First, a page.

According to two recent studies, millennials who are starting to form families are leaving higher-density urban areas and seeking to live and work in the suburbs. The Covid-19 pandemic has accelerated this trend, which is good news for the Central Perimeter market, which includes the cities of Sandy Springs, Dunwoody and Brookhaven, and the office-market-rich Perimeter Mall area.
“The millennial workforce is going to be living mostly in the suburbs, outside of the central business district,” said Michael Starling, director of economic development for the city of Dunwoody,” which puts Perimeter squarely in the center of where they want to be.”
This demographic shift is driving home sales in inner-ring suburbs, where submarkets such as Central Perimeter are poised to become the location of choice for companies looking to follow the workforce.
According to a Cushman & Wakefield report, “Suburban Boom: How Covid-19 May Accelerate the Trend Already in the Making,” The median age to buy a home is 33. Half of home purchases are in the suburbs , while 13% of all home purchases are in a central city.
During Covid-19, people are working and schooling from home, and therefore looking for more space. With the single-family market booming due in part to low interest rates, a larger house in the suburbs becomes more attractive than a compact intown condo.
“Remote work and higher taxes in large cities due to declining tourism and business tax revenue are contributing to the shift away from an urban core,” states the 2021 report, “Emerging Trends in Real Estate: U.S. and Canada,” a joint project of Urban Land Institute (ULI) and PwC.
Sarah Kirsch, executive director of ULI Atlanta, said she sees this occurring in the metro area.
“As the workforce evolves into some form of hybrid model, combining work from home and in the office,” she added, “that shift is going to change where employees want to live.”
Between 2020 and 2030, the report found, the population of young professionals (ages 20-29), will decline by 0.4 million while the population considered in “family formation” years (ages 30–49) will grow by 8.4 million. And a lot of those families will look to the suburbs.
For office developers and leasing managers, the advantages in the Central Perimeter market include less dense working environments near retail and entertainment.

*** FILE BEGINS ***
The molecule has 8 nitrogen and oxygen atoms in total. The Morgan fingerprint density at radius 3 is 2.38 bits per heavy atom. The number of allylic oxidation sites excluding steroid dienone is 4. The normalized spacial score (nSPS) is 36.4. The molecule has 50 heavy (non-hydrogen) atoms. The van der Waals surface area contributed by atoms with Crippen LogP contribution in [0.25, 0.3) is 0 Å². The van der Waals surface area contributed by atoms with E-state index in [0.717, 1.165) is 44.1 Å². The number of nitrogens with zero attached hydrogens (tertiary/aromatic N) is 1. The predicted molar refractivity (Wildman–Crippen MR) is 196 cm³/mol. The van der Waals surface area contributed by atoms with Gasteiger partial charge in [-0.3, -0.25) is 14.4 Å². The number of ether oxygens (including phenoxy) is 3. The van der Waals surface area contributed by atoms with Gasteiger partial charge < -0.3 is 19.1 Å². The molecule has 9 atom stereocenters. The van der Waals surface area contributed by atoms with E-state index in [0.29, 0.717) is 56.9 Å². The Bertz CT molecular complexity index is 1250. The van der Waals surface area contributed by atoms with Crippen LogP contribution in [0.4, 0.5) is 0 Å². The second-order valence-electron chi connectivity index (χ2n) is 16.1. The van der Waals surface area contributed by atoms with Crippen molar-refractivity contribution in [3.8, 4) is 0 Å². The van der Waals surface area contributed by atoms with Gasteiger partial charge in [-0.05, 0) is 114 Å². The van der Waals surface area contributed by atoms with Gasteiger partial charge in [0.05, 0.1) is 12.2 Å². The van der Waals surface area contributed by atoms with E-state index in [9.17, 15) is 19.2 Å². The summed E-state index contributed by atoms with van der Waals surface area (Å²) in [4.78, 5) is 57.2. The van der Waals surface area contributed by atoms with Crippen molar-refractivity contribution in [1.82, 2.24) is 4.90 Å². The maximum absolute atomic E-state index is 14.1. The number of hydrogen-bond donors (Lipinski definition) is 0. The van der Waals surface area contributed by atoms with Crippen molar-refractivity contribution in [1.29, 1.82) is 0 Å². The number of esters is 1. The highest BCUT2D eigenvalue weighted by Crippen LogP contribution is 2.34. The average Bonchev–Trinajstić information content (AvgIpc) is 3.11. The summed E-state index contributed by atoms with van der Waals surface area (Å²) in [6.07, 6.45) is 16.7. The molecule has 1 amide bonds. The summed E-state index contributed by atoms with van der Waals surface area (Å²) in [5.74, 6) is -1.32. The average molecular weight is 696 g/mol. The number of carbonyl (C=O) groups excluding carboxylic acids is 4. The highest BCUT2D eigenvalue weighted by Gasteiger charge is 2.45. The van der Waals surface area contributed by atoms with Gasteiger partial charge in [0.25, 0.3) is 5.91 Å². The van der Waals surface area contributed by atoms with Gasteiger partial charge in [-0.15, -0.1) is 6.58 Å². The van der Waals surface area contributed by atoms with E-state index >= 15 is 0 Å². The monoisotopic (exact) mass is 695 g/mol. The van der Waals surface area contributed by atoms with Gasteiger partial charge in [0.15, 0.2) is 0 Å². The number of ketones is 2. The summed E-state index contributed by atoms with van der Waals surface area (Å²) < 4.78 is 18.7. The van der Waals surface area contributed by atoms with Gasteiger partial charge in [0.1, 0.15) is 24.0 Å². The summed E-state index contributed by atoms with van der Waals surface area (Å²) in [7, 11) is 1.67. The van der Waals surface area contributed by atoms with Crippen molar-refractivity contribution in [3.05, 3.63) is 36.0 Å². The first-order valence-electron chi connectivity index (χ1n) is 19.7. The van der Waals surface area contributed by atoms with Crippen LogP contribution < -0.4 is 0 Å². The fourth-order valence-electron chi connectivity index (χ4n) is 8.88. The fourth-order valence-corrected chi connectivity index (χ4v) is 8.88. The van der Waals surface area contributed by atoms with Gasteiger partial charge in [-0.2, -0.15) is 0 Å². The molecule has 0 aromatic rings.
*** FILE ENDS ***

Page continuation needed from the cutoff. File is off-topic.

The area “is located at the geographic center of the area’s employment base and includes just about every amenity in the world,” said Alex Chambers, senior vice president at KDC, which recently topped out the third of three towers at Park Center, a massive campus site developed for State Farm.
Wrapped around a MARTA station, Park Center encompasses some 1.7 million square feet of office space, an additional 41,000 square feet of retail and 6,000 parking spaces for more than 8,500 employees. Construction on the project began in 2013.
“The area is not as walkable as Midtown [Atlanta], but it’s getting there,” said Chambers, adding that a number of Park Center’s design elements coincided with concerns raised by the subsequent coronavirus pandemic. For example, open interiors allow for flexible spacing of workstations and offices. Wide walkways accommodate social distancing, while terraces and balconies provide outdoor access.
“We knew that State Farm wanted employees and customers to experience something different from the normal office environment,” said Bill Halter, principal at Cooper Carey and architect for Park Center, adding that those touches are even more necessary during a pandemic. “Fast forward six or seven years, and most of these things look good for a post-Covid world.”
The Terraces, the signature twin 11-story towers at the intersection of I-285 and GA 400, recently benefited from a $15 million renovation undertaken by MetLife Investment Management. A focus of the site and facility renovation was on creating a natural flow between indoor and outdoor spaces, and encouraging employees to work around the project’s three-acre lake.
“Even pre-Covid, markets like Central Perimeter were seeing leasing activity and tenant interest because of the access to MARTA, the walkability and mix of amenities,” said Brooke Dewey, executive vice president at JLL, which leases The Terraces. “The attractiveness of those components is reinforced by what’s going on with Covid.”
As the workforce pushes to live in the suburbs, they will want to work in these types of environments, Kirsch of ULI Atlanta said.
“In the post-COVID environment,” she added, “everything is going to come down to ‘location, location, safety.’”